• Comparing Yeast Infections and Bacterial Vaginosis

    Vaginal infections are very common. Most women will get one at some point during their lifetime, and many women get them more than once. Vaginal infections are treatable with over-the-counter (OTC) or prescription medications. The treatment you’ll need depends on the specific infection you have. Visit a gynecologist to determine whether you have a yeast infection or bacterial vaginosis. 


    Yeast infections and bacterial vaginosis have similar symptoms. Be sure to disclose all of your symptoms when you talk to your gynecologist, even if they don’t seem to be related. Generally, women with bacterial vaginosis may experience: 

    • Vaginal itching 
    • Burning pain with urination 
    • Abnormal vaginal discharge 
    • Foul-smelling odor 

    Like bacterial vaginosis, a yeast infection can cause intense vaginal itching. Women can also experience a burning sensation, especially during urination or intercourse. Other symptoms of a yeast infection are: 

    • Vaginal rash and irritation 
    • Redness and swelling of the vulva 
    • Abnormal vaginal discharge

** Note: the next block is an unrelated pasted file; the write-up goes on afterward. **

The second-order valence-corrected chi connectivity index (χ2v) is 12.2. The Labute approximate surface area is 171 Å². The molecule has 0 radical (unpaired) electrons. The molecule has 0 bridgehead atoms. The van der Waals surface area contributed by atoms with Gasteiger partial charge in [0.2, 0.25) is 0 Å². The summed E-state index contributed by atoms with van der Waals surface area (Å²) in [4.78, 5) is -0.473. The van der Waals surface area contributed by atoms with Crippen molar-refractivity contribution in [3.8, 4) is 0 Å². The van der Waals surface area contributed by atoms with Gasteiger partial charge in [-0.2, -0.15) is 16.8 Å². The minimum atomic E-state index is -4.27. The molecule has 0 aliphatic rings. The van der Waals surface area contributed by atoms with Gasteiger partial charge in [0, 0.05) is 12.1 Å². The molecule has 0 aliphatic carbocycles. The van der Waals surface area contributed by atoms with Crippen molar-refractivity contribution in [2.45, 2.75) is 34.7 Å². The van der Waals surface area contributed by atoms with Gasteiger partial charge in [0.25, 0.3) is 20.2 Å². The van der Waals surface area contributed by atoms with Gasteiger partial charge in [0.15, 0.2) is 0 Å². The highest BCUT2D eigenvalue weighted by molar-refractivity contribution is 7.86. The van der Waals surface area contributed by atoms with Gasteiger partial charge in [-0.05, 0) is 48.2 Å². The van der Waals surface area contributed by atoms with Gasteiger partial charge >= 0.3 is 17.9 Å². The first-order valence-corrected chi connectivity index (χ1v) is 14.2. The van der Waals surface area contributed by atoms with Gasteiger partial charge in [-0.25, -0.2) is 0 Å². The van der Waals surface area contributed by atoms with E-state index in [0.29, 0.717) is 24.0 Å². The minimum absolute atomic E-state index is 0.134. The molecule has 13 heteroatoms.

Yeast infections are a type of fungal infection. An overgrowth of yeast, which is normally held in check by the Lactobacillus bacteria, causes yeast infections. Some of the risk factors of yeast infections include: 

    • Use of antibiotics 
    • Use of hormone therapy or oral contraceptives 
    • Impaired immune system 
    • Pregnancy 
    • Diabetes 

    Bacterial vaginosis is also caused by an imbalance. When there are more “bad” bacteria than “good” bacteria in the vagina, bacterial vaginosis can result. Some of the risk factors of bacterial vaginosis include: 

    • Douching 
    • Having multiple sex partners 
    • Having a new sex partner 


    Yeast infection medications are available at pharmacies without a prescription. However, if you’ve never had a yeast infection before, you should go to your gynecologist to confirm the diagnosis. The medications can be taken as a vaginal suppository or in the form of a pill taken orally. But these antifungal medications don’t work on bacterial vaginosis. Instead, your gynecologist will need to prescribe an antibiotic pill or a medicated cream. 

    You’ll find a complete range of gynecology services at Washington Surgi-Clinic. Our highly trained providers are committed to supporting the health of each of our patients. Call (202) 659-9403 to request an appointment for vaginal infection treatment at our Washington, D.C. clinic. 

  • When Can You Get a Chemical Abortion?

    Chemical abortions, also known as medical abortions, are triggered by the use of medications. Although you may hear people refer to the abortion pill, there are actually two medications that are both taken to cause pregnancy termination. You’ll take the first pill at the clinic and the second at home. If you think you might want to terminate the pregnancy with medications, you’ll need to consult a gynecologist as soon as possible. There is a short window of time to get a chemical abortion. 

    Pregnancy test on calendar background. Pregnancy care concept.